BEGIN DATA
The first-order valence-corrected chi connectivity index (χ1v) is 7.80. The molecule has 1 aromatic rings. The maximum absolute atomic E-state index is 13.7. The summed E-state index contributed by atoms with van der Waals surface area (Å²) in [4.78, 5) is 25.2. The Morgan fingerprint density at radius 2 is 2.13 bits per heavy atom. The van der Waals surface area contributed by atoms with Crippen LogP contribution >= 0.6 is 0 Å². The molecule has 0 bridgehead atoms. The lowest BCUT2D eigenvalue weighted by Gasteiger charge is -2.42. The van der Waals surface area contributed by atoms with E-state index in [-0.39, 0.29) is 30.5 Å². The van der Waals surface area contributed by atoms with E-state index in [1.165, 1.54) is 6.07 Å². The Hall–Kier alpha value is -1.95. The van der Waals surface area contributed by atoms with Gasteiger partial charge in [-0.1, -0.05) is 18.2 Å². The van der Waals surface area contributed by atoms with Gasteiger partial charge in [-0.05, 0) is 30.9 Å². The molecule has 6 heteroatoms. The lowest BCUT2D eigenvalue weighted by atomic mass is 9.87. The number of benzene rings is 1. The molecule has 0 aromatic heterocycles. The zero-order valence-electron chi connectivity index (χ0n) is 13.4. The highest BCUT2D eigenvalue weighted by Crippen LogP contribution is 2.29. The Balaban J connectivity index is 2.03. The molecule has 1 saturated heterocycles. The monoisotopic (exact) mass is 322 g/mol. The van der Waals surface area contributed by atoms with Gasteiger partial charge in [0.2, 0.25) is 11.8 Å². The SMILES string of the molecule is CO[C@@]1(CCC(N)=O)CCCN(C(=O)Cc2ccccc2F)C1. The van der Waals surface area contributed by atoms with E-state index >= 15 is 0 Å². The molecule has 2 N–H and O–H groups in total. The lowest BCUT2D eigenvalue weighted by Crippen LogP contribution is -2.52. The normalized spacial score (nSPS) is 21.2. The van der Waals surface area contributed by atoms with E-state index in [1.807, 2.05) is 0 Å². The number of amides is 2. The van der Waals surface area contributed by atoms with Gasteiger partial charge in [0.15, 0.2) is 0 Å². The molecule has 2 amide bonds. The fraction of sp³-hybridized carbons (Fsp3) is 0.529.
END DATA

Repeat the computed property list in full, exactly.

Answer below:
The first-order valence-corrected chi connectivity index (χ1v) is 7.80. The molecule has 1 aromatic rings. The maximum absolute atomic E-state index is 13.7. The summed E-state index contributed by atoms with van der Waals surface area (Å²) in [4.78, 5) is 25.2. The Morgan fingerprint density at radius 2 is 2.13 bits per heavy atom. The van der Waals surface area contributed by atoms with Crippen LogP contribution >= 0.6 is 0 Å². The molecule has 0 bridgehead atoms. The lowest BCUT2D eigenvalue weighted by Gasteiger charge is -2.42. The van der Waals surface area contributed by atoms with E-state index in [-0.39, 0.29) is 30.5 Å². The van der Waals surface area contributed by atoms with E-state index in [1.165, 1.54) is 6.07 Å². The Hall–Kier alpha value is -1.95. The van der Waals surface area contributed by atoms with Gasteiger partial charge in [-0.1, -0.05) is 18.2 Å². The van der Waals surface area contributed by atoms with Gasteiger partial charge in [-0.05, 0) is 30.9 Å². The molecule has 6 heteroatoms. The lowest BCUT2D eigenvalue weighted by atomic mass is 9.87. The number of benzene rings is 1. The molecule has 0 aromatic heterocycles. The zero-order valence-electron chi connectivity index (χ0n) is 13.4. The highest BCUT2D eigenvalue weighted by Crippen LogP contribution is 2.29. The Balaban J connectivity index is 2.03. The molecule has 1 saturated heterocycles. The monoisotopic (exact) mass is 322 g/mol. The van der Waals surface area contributed by atoms with Gasteiger partial charge in [0.2, 0.25) is 11.8 Å². The SMILES string of the molecule is CO[C@@]1(CCC(N)=O)CCCN(C(=O)Cc2ccccc2F)C1. The van der Waals surface area contributed by atoms with E-state index >= 15 is 0 Å². The molecule has 2 N–H and O–H groups in total. The lowest BCUT2D eigenvalue weighted by Crippen LogP contribution is -2.52. The normalized spacial score (nSPS) is 21.2. The van der Waals surface area contributed by atoms with E-state index in [1.807, 2.05) is 0 Å². The number of amides is 2. The van der Waals surface area contributed by atoms with Gasteiger partial charge in [0.15, 0.2) is 0 Å². The molecule has 2 amide bonds. The fraction of sp³-hybridized carbons (Fsp3) is 0.529.